I think we all deserve a pat on the back for getting through months of this pandemic, as well as other soul-sucking challenges that could easily break our backs.
Not to pat myself on the back too much, but my job as a group therapist for a major Boston medical center is important and also very stressful. I’m feeling more stressed than unusual today because I’ll be returning there in-person one day a week, starting tomorrow. In response to the stress, I’ve developed a new nervous habit — scratching myself on the back. This morning, I decided to transform that into a more adaptive habit: whenever I notice that I am scratching my back, I will consciously pat myself on the back instead.
Do you think I deserve a pat on the back for that helpful transformation or for any of the images I’m choosing to share today?
Patting oneself on the back takes practice, so I am now going to pat myself on the back for keeping several awesome friendships over the years.
Also, when I look at the National Days for today …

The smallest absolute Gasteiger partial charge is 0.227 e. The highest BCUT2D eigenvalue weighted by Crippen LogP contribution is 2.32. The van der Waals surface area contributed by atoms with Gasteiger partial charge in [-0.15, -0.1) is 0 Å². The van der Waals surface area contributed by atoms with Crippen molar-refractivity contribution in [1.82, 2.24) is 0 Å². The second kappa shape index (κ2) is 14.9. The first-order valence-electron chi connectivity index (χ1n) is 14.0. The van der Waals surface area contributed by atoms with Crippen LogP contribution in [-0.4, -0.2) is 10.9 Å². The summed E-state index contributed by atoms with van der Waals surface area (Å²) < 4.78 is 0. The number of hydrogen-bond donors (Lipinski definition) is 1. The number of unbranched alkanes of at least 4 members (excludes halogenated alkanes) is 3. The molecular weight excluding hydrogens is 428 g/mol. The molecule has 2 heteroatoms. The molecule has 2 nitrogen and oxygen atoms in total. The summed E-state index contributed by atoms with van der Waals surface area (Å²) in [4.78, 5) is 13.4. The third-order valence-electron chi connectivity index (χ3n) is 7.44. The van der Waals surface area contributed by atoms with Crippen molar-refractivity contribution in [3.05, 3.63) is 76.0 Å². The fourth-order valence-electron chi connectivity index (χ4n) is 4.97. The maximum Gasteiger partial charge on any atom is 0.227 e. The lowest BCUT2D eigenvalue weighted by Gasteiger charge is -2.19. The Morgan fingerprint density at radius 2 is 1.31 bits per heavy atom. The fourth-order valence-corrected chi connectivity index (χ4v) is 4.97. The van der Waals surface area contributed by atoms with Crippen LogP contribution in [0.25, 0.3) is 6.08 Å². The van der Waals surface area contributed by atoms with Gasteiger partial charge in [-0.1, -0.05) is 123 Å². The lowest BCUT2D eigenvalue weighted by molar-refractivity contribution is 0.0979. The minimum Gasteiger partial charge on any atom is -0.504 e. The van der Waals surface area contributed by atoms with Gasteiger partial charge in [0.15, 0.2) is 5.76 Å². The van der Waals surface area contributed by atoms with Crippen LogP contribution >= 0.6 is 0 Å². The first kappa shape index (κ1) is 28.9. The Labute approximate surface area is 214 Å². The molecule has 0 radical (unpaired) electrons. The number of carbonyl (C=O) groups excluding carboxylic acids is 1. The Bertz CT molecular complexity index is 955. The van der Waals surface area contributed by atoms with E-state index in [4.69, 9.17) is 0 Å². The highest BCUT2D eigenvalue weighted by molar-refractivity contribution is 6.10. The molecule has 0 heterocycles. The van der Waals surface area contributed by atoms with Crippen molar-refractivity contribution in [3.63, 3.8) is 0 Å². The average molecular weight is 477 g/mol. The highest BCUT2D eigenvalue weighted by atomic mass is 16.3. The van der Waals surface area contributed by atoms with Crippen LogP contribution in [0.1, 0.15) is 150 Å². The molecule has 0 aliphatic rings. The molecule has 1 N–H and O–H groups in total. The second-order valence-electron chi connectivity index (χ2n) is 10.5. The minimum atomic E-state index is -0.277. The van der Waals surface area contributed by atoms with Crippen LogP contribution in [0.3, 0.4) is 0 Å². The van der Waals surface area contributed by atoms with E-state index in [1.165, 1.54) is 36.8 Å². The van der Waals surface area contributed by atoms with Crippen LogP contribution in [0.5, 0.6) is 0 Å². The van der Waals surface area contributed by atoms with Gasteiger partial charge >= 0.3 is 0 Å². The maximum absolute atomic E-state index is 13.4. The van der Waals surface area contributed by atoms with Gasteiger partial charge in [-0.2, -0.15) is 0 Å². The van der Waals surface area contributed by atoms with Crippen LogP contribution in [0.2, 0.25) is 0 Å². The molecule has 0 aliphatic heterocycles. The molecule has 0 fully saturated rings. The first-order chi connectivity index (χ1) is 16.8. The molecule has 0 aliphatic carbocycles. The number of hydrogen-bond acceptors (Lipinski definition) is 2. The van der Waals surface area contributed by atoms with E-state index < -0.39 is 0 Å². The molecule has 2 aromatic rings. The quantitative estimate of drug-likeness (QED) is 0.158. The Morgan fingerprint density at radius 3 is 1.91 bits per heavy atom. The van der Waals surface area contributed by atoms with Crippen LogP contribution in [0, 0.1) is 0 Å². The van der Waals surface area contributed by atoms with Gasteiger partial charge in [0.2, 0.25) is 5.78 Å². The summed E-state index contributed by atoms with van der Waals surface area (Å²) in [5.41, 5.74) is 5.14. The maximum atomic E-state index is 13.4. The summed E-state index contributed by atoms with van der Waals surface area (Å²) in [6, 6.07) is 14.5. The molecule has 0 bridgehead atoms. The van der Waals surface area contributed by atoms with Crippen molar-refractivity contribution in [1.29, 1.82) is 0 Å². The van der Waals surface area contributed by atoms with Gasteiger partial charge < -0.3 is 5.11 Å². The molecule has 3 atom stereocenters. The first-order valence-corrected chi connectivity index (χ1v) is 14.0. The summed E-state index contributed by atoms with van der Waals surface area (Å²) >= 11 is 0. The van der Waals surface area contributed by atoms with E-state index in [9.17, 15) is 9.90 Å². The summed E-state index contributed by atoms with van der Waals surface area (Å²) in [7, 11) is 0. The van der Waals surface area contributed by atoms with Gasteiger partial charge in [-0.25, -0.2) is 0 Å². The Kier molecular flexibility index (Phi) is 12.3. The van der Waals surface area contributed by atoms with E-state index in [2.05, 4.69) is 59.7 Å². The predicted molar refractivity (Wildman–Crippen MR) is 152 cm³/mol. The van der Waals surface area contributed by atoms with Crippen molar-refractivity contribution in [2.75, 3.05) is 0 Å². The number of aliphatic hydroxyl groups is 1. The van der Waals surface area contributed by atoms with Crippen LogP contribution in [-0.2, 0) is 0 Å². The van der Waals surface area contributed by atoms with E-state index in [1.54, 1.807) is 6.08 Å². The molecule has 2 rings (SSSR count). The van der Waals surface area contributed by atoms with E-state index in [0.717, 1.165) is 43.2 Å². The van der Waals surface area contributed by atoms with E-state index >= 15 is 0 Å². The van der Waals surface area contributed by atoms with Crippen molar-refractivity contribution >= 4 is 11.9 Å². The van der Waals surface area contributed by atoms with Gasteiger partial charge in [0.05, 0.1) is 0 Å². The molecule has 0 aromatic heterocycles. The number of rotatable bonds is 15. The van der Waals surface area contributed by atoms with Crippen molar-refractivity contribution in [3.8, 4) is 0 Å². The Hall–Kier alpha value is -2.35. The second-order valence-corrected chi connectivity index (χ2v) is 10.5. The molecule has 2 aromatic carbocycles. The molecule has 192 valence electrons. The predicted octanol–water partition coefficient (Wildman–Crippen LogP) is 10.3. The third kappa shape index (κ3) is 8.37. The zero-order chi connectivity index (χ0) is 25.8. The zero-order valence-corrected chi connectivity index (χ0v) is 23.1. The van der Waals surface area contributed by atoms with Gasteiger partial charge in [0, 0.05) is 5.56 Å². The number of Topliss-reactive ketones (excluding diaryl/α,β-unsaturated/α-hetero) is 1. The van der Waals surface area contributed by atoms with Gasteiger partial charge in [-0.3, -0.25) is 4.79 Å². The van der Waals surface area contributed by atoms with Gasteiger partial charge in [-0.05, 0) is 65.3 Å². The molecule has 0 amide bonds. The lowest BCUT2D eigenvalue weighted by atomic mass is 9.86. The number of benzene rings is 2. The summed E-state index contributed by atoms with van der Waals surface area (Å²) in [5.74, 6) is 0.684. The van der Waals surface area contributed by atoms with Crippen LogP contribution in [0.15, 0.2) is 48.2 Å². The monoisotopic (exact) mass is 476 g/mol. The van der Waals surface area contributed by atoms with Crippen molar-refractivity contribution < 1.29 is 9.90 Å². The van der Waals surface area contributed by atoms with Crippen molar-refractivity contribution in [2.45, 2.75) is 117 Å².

… I notice that several are related to giving pats on the back.
I’m also patting myself on the back for choosing to spend part of the 20th anniversary of 9/11 yesterday by listening to the uplifting score of Come From Away — themusical based on the true stories of the planes that were rerouted to remote Gander, Newfoundland after the Twin Tower attacks.
I think the creators of Come From Awayshould pat themselves on the back for transforming the pain of that day into such a deep, compelling, and healing work of art. Here’s a number from the show plus a recent interview on Good Morning America :
How can you pat yourself on the back, here and now?
Finally, I will pat myself on the back again for sharing my thoughts, feelings, and gratitude with wonderful people who have my back every day, including YOU!